A luxury hotel in Austria paid a bitcoin ransom to unlock the rooms of hundreds of guests who could not get in or get out, according to The Local . The hotel was unable to reprogram new electronic key cards until the hackers restored the system.
The hackers restored the system in exchange for 1,500 EUR worth of bitcoin.
While the hotel has since replaced its computers and installed new security standards, it plans to install old-fashioned door locks with keys in the future to prevent such incidents.
Managers at the Seehotel Jaegerwirt, a four-star hotel on the Alpine Turracher Hoehe Pass, wanted to publicize the incident to warn others of the possibility. The managers also want more done to prevent cybercrime before the problem worsens. The hotel has a modern IT system with electronic room key cards.
The management said it was the third time cybercriminals attacked the hotel. This was the first time they were able to immobilize the entire system.
The hotel was fully booked, with 180 guests, said Christoph Brandstaetter, hotel managing director. He said they had no choice but to pay the ransom. Neither the police nor insurance can help in such a situation, he said. There was no reimbursement from insurance because the responsible party could not be found.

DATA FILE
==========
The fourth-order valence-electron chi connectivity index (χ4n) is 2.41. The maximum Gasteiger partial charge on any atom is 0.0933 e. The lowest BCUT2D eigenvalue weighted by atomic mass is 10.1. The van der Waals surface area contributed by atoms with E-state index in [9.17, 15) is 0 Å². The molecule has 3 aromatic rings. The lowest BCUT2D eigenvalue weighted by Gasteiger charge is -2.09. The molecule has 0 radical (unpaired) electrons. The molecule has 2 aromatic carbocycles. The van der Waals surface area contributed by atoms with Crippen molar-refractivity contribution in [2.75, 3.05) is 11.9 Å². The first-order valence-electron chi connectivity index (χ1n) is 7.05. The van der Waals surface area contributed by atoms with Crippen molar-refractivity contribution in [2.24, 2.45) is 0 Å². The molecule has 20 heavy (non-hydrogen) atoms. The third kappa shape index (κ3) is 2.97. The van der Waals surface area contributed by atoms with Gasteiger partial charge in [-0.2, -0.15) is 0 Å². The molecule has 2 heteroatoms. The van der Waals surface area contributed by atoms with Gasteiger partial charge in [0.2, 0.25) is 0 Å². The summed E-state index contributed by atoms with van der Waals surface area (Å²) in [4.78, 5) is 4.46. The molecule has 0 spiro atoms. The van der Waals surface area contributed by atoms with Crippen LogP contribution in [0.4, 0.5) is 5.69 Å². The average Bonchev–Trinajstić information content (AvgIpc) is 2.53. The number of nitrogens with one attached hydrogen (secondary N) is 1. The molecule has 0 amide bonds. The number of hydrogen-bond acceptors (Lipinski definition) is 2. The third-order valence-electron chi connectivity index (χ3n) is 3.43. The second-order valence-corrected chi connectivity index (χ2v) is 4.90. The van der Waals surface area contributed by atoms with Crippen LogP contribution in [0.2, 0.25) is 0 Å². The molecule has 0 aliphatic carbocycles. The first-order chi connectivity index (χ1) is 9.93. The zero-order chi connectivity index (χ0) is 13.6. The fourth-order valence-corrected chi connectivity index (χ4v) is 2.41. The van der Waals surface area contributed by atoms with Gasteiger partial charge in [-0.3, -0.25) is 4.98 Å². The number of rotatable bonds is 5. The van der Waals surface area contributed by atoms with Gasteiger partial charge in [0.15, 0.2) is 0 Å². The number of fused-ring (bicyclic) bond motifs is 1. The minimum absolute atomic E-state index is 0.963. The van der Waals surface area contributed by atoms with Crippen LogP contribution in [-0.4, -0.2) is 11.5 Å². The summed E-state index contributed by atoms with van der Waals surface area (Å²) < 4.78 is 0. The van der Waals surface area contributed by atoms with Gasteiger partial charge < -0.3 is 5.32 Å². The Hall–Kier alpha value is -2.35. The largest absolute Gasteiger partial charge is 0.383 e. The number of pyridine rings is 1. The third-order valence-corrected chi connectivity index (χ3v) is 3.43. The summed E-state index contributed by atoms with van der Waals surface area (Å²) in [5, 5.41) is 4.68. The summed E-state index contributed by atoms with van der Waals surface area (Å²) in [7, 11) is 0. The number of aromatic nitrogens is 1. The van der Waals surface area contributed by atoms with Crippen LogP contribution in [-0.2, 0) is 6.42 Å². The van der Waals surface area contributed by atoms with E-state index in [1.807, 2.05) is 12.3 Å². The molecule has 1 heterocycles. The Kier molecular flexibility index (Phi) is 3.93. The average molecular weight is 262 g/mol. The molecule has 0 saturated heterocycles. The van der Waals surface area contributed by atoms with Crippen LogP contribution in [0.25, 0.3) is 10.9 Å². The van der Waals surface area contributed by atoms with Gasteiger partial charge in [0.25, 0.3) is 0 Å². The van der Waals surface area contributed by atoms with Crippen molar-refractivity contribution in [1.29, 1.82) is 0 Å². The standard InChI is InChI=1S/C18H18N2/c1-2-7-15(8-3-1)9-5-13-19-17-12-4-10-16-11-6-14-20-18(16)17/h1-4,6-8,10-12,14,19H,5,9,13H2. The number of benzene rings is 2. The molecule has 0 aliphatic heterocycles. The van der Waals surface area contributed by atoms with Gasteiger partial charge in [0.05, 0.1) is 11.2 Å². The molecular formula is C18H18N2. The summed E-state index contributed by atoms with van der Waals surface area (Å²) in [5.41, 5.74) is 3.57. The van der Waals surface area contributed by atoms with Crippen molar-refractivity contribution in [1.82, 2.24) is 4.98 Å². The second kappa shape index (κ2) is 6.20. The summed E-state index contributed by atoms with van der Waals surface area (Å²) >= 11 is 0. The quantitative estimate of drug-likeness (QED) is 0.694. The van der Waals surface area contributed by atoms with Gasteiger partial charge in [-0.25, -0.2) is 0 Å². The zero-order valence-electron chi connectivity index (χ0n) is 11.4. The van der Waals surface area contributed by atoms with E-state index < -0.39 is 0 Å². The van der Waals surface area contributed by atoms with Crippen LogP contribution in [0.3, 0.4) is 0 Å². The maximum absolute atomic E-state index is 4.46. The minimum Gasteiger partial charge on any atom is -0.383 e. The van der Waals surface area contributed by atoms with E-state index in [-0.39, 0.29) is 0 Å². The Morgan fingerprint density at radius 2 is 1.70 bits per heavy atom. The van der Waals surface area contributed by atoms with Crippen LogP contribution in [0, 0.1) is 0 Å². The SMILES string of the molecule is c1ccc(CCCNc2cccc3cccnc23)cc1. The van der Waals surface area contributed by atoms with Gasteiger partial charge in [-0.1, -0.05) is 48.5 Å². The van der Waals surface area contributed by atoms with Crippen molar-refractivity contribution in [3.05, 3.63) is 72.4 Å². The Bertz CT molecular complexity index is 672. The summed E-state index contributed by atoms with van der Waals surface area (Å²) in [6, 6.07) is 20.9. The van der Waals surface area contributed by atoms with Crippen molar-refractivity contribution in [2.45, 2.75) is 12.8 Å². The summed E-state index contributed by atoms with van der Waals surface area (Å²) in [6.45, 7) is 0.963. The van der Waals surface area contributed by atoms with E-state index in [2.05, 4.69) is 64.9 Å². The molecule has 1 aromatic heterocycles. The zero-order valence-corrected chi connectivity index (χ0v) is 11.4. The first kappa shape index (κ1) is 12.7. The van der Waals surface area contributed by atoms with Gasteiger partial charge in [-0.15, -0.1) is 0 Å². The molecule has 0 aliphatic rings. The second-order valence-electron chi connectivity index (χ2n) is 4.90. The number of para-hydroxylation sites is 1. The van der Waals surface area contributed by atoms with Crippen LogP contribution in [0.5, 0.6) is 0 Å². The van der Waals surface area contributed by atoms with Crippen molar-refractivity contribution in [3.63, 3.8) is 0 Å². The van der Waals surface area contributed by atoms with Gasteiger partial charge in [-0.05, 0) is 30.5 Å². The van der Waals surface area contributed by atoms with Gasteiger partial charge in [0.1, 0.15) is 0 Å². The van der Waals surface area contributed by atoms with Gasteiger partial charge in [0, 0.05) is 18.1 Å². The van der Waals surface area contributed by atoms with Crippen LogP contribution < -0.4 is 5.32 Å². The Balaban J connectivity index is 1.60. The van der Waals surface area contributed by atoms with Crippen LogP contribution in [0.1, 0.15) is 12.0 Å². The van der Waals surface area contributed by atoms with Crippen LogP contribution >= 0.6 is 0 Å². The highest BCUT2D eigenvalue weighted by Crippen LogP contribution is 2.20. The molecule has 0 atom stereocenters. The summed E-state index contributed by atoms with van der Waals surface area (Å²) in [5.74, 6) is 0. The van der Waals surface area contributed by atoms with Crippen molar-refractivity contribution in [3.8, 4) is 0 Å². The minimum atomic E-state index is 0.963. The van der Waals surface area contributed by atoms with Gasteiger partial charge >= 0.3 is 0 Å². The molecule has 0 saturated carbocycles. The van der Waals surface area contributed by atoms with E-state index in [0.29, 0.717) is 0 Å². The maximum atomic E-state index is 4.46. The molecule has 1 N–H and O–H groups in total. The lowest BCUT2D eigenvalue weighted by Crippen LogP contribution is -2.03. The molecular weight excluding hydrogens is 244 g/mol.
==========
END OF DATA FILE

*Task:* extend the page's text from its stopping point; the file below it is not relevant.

Paying the bitcoin was the least expensive and fastest way to resolve the problem.
Every Euro paid to blackmailers hurts, Brandstaetter said. He said other colleagues have faced the same situation and reacted the same way.
Once the hackers get the money, they unlock the registry system and all other computers, allowing the hotel to function normally.
The hackers left a back door open in the system and attempted to reattack. But they could not attack again since the computers had been replaced and new standards implemented. Some of the networks were decoupled.
Brandstaetter said the hotel will install old-fashioned door locks with keys the next time it refurbishes rooms.
Featured image from Seehotel Jaegerwirt .